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My favorite video describing failure comes from the fantastic movie Meet the Robinsons. The main character struggles with confidence in his inventions, and once it failed he assumed negative reinforcement would occur, although surprisingly, the witnesses began to cheer for him. YOU FAILED! They declared.
How interesting would that be if we supported failures? What if the entire idea of taking risks and falling flat on our faces was rewarded and encouraged to get up and fall flat again? The world would be a different place if there were unashamed risk takers. Who knows what the creations our lives would have implemented into our daily routine simply because children were raised to dream big and keep picking themselves back up? I bet we would all be traveling in bubbles right now, just like in the movie.
Brene Brown, a scholar and professor in social work at the University of Houston Graduate School discusses the topic of teaching failure and implementing that. In the article entitled Brené Brown on Teaching Kids to Fail Well encourages parents to just let their kids feel the sting of failure. It gives them a reality check, and builds resilience for the future mistakes that will happen.
As a kid, I knew the pangs of failure, and making mistakes. I remember being on the soccer team as a little kid, and losing my first big game. Our whole team was so sad. The other team had Gatorade and snacks to commemorate their win. As for me, after our meeting to recap the game, I had to go home and help my dad mow the lawn because it was a Saturday.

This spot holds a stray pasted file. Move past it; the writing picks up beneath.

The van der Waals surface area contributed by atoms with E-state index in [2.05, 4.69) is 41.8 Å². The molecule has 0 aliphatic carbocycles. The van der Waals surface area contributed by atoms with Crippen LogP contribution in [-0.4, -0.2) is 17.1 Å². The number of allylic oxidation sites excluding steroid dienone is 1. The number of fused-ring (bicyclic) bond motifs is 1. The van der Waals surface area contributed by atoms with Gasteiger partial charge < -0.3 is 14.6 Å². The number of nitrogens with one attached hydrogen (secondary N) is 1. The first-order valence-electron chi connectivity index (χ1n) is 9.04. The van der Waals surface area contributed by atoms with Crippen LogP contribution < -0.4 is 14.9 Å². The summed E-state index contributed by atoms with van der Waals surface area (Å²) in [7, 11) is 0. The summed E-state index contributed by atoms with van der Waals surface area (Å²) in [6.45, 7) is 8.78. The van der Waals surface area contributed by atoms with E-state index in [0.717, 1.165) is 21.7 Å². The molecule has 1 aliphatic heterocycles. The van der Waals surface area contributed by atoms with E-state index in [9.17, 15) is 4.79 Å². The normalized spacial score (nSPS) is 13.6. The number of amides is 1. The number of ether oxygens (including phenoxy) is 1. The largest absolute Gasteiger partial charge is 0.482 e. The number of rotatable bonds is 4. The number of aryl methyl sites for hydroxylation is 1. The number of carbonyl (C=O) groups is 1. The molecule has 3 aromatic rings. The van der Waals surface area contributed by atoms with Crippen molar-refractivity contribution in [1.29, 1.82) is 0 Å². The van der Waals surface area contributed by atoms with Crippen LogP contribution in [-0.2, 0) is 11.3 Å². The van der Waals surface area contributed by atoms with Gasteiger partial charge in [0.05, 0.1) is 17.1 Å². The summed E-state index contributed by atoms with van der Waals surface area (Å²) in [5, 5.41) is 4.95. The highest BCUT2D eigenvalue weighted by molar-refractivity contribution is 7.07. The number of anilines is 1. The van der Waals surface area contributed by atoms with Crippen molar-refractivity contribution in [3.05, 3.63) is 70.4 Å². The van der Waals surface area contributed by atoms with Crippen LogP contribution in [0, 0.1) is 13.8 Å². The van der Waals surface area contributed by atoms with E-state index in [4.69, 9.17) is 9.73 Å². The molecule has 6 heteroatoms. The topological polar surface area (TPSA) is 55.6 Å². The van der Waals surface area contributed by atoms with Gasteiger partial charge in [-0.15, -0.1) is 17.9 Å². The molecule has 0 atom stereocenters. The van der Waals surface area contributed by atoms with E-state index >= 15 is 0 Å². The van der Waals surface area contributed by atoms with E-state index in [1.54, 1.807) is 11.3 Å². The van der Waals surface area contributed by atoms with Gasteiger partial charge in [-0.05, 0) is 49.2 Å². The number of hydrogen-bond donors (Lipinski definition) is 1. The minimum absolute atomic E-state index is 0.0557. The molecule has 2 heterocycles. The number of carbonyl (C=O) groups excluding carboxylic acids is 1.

Do I regret those times? No. It taught me to be resilient and learn that in order to achieve success I would have to practice. This also goes into my love for basketball. I love that game. Every aspect of it is something that I see as home. I wasn’t good at it, but persistent practice led to me being an okay player in the end. If I had won every game I ever played, I would not have cared about spending hours outside in mid June, shooting hoops until it was dark, or pushing myself that last thirty seconds running suicides for Coach.
Now helping my siblings in their endeavors of basketball, ballet, drums, violin and guitar they are in the early stages where failing occurs on several occasions. This whole blog topic brought me back to my days of first learning sports. My Dad still coaches them in the same way he did me by telling them to not be afraid to take a risk and make a mistake, because once it’s corrected a whole world of opportunities can present themselves. That still resonates with me today, and I respect those life lessons of falling flat on my face in basketball, getting right back up with a busted lip and keep on trekking.
According to active.com in an article How Young Athletes Can Deal With Failure the benefit to teaching children to fail in a positive light has several long-term rewards in the future. It teaches children to take risks and love the thrill. Even pro athletes use their skills throughout their career. A basketball player didn’t know he could shoot 3’s until he started trying to make those shots. Failure brings opportunity.
If more athletes took risks, then the Super Bowl might have had different outcomes over the years… just saying.
What’s wrong with this next generation is that parents aren’t willing to teach their kids what it feels like to be a loser. This ruins everything. You’re not doing your children any favors. Give your children the chance to make up their own mind, and learn from their mistakes. You’re not always going to get a Gatorade after you lost a game. The sooner we know that, the easier getting back up will be later in life. And we all know that the older you get, the bigger the consequences arise. We should learn the lyrics to that song the Robinson’s sing so we can share that with our kids who just failed at making at winning a game. Get back out there and try it again.
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